- Tenderness of skin accompanied by a constant burning sensation (especially when the rashes are rubbed or scratched)
- Fever and occasional body pain if too many rashes appear at the same time
- Alteration of skin texture after a certain period of time
- The appearance of pigments after the blisters cure completely
- Extreme dryness of skin
- Formation of cracks and fissures on the skin surface
Types of skin rashes
Skin rashes are roughly classified into the following types-
- Warts: They are also called verrucae and are often present as benign outgrowths of the skin. They may cause occasional pain and discomfort.
- Molluscum contagiosum: It is a kind of viral infection and is characterized by the formation of prominent papules.
- Cold sores: These are minute reddish fluid-filled blisters that are present in and around the mouth. They are caused by the Herpes simplex virus.
- Scabies: These are caused by Sarcoptes Tiny elevated red lesions appear on the skin.
- Cellulitis: It occurs due to a bacterial infection that causes inflammation of subcutaneous connective tissue. Burning sensation occurs in the skin in this case.
- Eczema: Inflammation of skin occurs in this disease accompanied by alteration of skin texture. Reddish itchy blisters appear on the skin with the slow progress of the disease.
- Plantar warts: These are rough-textured outgrowths on the skin and appear on those portions which experience continuous pressure.
- Acne vulgaris: Formation of elevated reddish lumps with distinct edges occurs in this condition.
- Psoriasis: It is characterized by the formation of plaques and papules on the skin and mostly occurs in the scalp.
- Impetigo: These types of skin rashes are formed mostly on the exposed parts of the skin. It is characterized by blisters and sores over wide areas of the skin.
The following diagnostic tests are carried out for the diagnosis of common types of skin rashes-
- Radioallergosorbent test
- Blood tests
Treatment and prevention
Treatment of skin rashes depends upon what pathogen is responsible for the rash ( bacteria, virus, or fungi) and what is the underlying condition. Most of the skin rashes such as eczema, dermatitis etc are treated with the help of steroid-containing or hydrocortisone ointments. In more severe cases, these might be administered in the form of pills or injections. Antihistamines also provide relief from the symptoms. In many forms of rashes, such as rosacea, the doctor may also recommend exposing the affected skin to sunlight or UV rays to treat the condition.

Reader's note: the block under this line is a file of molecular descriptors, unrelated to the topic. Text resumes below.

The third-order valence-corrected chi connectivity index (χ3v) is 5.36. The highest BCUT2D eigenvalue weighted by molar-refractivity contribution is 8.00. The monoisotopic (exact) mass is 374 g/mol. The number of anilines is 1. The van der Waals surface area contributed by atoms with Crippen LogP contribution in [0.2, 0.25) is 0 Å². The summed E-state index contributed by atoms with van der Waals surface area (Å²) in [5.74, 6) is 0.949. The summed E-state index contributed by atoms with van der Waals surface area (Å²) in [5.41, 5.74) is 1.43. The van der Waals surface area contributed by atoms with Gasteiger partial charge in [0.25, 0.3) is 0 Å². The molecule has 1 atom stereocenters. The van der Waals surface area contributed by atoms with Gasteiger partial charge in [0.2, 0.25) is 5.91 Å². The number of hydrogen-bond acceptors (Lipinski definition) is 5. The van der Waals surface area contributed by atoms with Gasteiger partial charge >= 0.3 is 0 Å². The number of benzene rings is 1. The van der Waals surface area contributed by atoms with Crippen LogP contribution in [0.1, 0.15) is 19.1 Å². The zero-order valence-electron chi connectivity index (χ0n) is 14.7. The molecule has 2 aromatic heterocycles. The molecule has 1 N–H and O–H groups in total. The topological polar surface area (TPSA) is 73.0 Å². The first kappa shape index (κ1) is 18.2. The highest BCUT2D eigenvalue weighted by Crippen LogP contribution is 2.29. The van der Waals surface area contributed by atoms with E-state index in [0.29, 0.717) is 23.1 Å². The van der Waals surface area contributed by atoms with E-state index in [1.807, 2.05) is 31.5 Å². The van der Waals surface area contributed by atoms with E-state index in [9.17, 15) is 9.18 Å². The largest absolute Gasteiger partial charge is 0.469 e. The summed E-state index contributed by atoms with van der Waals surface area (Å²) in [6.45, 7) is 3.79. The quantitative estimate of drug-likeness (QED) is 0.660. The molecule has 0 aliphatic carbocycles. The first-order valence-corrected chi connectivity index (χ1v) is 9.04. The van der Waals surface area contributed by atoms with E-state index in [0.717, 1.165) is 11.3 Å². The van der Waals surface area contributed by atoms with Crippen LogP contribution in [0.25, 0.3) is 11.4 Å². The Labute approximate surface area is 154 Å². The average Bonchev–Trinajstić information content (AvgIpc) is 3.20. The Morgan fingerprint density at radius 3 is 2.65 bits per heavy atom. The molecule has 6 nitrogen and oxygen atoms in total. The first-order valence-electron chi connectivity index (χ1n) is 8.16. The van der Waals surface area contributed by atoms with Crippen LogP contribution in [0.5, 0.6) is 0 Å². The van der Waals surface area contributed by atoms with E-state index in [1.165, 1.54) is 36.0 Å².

A rash is a change in the color or texture of the skin that is caused by an irritant. There is a likelihood that you will develop scaly, bumpy or itchy skin. Rashes can develop as a result of an insect bite, an infection, an allergy, a side effect of medication or treatment, etc. The treatment of rashes does depend on the cause. However, the use of certain oils like olive oil can provide symptomatic relief. Olive oil has been used for several hundreds of years for its ability to treat various skin maladies. This is because olive oil has antioxidative properties and is also a safe lubricant to use on the skin.
Prevention of skin rashes can be done by:
- Keeping your body cool and wearing loose fitting clothes during hot and humid days.
- Understanding what substances can trigger an allergic reaction in your body ( certain foods, pollen etc) and staying away from them.
- Avoiding too long showers or showering with hot water. It strips away body’s natural moisture making it drier and prone to rashes.
- Protecting your skin while gardening or doing any other activity that exposes you to chemicals, toxins, and dirt.
Dos and Don'ts
- Take antihistamines to treat the skin rash/allergy but only under doctor’s supervision.
- Use OTC hydrocortisone ointments to obtain relief from the rashes.
- Always do proper debridement and dressing of rashes and ulcers to prevent them from becoming septic.
- Use cosmetic and scented soaps to clean the rash-affected skin. It will irritate the skin more.
- Rub alcohol or alcohol-containing solutions to get rid of itching. Alcohol tends to dry the skin.
- Use hydrogen peroxide or bleach for cleaning open skin and wounds.